Posted by ann hood at 1:55 PM
Saturday, August 22, 2015
I think I say this every time I leave Bread Loaf, but this year was the best ever. My wonderful non-fiction workshop. My Fellow Brando Skyhorse. All the incredible readings and lectures. If you're interested in hearing them, click here:
A lovely ride home, fueled by an egg sausage and cheese breakfast sandwich from the Rochester Cafe. It's hotter here than I like, all sticky and humid. But steak on the grill and tomatoes from the garden and corn on the cob make even the dog days bearable. And Lucia Berlin's story collection, A Manual for Cleaning Ladies, was waiting for me and I got to read Lydia Davis' Foreward while the potatoes cooked. (My favorite way to make them: boil baby Yukons until tender. Throw them on a dish rag and smash them flat. Let them cool, then put them on a baking sheet with olive oil and salt. Cook at 450 degrees for 30-35 minutes. You will thank me. )
Now, Bread Loaf exhausted, I'm finishing rereading Those Who Leave and Those Who Stay, the third in Elena Ferrante's Neapolitan trilogy. The fourth arrives September 2, which means it's no longer a trilogy but which makes me beyond happy.
A final Bread Loaf picture, taken from my balcony at Maple this morning.
Posted by ann hood at 7:50 PM
Sunday, August 16, 2015
Old friends. New friends. Readings. Talking about writing and books and life. The first time I came here, in 1984, I remember spending an hour talking about point of view and thinking that was the happiest thing to do. That hasn't changed!
Here's what I'm excited about:
My fellow Brando Skyhorse and his memoir Take This Man.
Jen Percy's Demon Camp.
Vu Trang's Dragonfish
And, coming in May, my scholar's memoir Boy Erased.
Posted by ann hood at 1:21 PM
Sunday, August 9, 2015
Back in 1984 or 85, I was a flight attendant with dreams of becoming a writer. I lived on Bleecker Street in Greenwich Village, in what is now called NoHo but back then was nameless, the way east end of that beautiful street (still my favorite street in NYC) on the border of the Eat Village. I had a boyfriend who I loved madly, an actor who was also working as a bartender. At night I would scribble my stories in composition books, stories about three women who went to school together in the 60s and what had become of them and their children two decades later. After much prodding, I began to read those stories out loud to my beloved. One night he urged me to take them to someone in the English department at NYU. They're good, he told me. I laughed. But you love me, I said. Of course you think they're good. He told me, I love you enough to tell you if they weren't good.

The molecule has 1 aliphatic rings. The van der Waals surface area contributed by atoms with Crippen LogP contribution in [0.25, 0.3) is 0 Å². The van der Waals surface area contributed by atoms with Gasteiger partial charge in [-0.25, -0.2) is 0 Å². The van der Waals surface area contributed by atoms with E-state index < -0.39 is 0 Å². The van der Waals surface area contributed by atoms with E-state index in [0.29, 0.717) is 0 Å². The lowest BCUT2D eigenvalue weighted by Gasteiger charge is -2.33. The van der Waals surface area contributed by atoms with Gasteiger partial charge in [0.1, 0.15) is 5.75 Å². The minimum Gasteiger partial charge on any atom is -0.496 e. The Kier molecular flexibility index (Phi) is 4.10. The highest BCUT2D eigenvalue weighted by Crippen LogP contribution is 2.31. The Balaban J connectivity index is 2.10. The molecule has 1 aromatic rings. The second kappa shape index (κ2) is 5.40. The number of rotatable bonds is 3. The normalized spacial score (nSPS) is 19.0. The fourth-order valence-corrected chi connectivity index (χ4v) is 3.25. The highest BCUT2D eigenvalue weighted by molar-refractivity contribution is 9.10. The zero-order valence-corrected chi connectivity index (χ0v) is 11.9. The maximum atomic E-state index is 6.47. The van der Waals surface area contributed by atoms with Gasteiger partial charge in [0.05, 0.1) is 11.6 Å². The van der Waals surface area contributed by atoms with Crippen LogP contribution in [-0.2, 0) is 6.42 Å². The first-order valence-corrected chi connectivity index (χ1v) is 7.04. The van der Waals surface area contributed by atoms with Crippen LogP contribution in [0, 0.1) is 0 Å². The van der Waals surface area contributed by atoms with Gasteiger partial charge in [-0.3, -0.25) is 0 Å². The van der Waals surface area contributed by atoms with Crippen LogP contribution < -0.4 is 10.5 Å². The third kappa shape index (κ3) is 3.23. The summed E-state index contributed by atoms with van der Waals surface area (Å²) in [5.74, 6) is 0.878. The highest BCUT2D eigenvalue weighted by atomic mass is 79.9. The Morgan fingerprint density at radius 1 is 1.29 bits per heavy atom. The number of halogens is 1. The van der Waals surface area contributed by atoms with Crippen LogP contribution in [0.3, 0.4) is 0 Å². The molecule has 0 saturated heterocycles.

So the next day, or the next, I did just that. And in September I found myself in a class with EL Doctorow, and in the spring in another with William Decker, a former editor at Viking who had edited the likes of Katharine Anne Porter. Bill was the third man on my path to becoming a writer ( number one was my dad, number two my beloved). He invited me to his apartment overlooking Washington Square Park and told me two life changing things: I had what it took to become a writer. And he was recommending me to the renowned Bread Loaf Writers Conference in Vermont that summer.